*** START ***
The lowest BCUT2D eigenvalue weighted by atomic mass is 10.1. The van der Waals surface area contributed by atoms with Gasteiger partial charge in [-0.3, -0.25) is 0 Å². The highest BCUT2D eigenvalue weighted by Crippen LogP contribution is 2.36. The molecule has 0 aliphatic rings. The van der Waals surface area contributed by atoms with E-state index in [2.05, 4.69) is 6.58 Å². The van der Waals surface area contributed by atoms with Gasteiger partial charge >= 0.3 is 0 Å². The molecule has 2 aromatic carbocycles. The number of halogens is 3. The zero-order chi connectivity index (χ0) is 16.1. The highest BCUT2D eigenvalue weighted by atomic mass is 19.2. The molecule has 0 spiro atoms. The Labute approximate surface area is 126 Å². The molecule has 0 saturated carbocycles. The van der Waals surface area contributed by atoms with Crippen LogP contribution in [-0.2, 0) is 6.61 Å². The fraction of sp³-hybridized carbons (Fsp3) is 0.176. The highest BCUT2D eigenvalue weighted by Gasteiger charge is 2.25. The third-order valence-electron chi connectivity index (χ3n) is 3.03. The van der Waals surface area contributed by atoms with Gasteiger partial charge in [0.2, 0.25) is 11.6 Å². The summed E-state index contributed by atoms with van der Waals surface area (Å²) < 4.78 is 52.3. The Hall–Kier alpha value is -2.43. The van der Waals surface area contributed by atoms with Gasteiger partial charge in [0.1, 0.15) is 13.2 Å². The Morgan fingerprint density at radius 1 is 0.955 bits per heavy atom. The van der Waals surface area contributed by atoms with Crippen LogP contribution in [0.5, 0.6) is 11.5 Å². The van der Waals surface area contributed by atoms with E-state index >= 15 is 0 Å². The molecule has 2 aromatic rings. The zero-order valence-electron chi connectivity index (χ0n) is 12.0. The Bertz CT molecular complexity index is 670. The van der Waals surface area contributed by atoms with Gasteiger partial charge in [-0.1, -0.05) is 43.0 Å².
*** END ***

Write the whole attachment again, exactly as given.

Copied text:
The lowest BCUT2D eigenvalue weighted by atomic mass is 10.1. The van der Waals surface area contributed by atoms with Gasteiger partial charge in [-0.3, -0.25) is 0 Å². The highest BCUT2D eigenvalue weighted by Crippen LogP contribution is 2.36. The molecule has 0 aliphatic rings. The van der Waals surface area contributed by atoms with E-state index in [2.05, 4.69) is 6.58 Å². The van der Waals surface area contributed by atoms with Gasteiger partial charge >= 0.3 is 0 Å². The molecule has 2 aromatic carbocycles. The number of halogens is 3. The zero-order chi connectivity index (χ0) is 16.1. The highest BCUT2D eigenvalue weighted by atomic mass is 19.2. The molecule has 0 spiro atoms. The Labute approximate surface area is 126 Å². The molecule has 0 saturated carbocycles. The van der Waals surface area contributed by atoms with Crippen LogP contribution in [-0.2, 0) is 6.61 Å². The fraction of sp³-hybridized carbons (Fsp3) is 0.176. The highest BCUT2D eigenvalue weighted by Gasteiger charge is 2.25. The third-order valence-electron chi connectivity index (χ3n) is 3.03. The van der Waals surface area contributed by atoms with Gasteiger partial charge in [0.2, 0.25) is 11.6 Å². The summed E-state index contributed by atoms with van der Waals surface area (Å²) < 4.78 is 52.3. The Hall–Kier alpha value is -2.43. The van der Waals surface area contributed by atoms with Gasteiger partial charge in [0.1, 0.15) is 13.2 Å². The Morgan fingerprint density at radius 1 is 0.955 bits per heavy atom. The van der Waals surface area contributed by atoms with Crippen LogP contribution in [0.5, 0.6) is 11.5 Å². The van der Waals surface area contributed by atoms with E-state index >= 15 is 0 Å². The molecule has 2 aromatic rings. The zero-order valence-electron chi connectivity index (χ0n) is 12.0. The Bertz CT molecular complexity index is 670. The van der Waals surface area contributed by atoms with Gasteiger partial charge in [-0.1, -0.05) is 43.0 Å².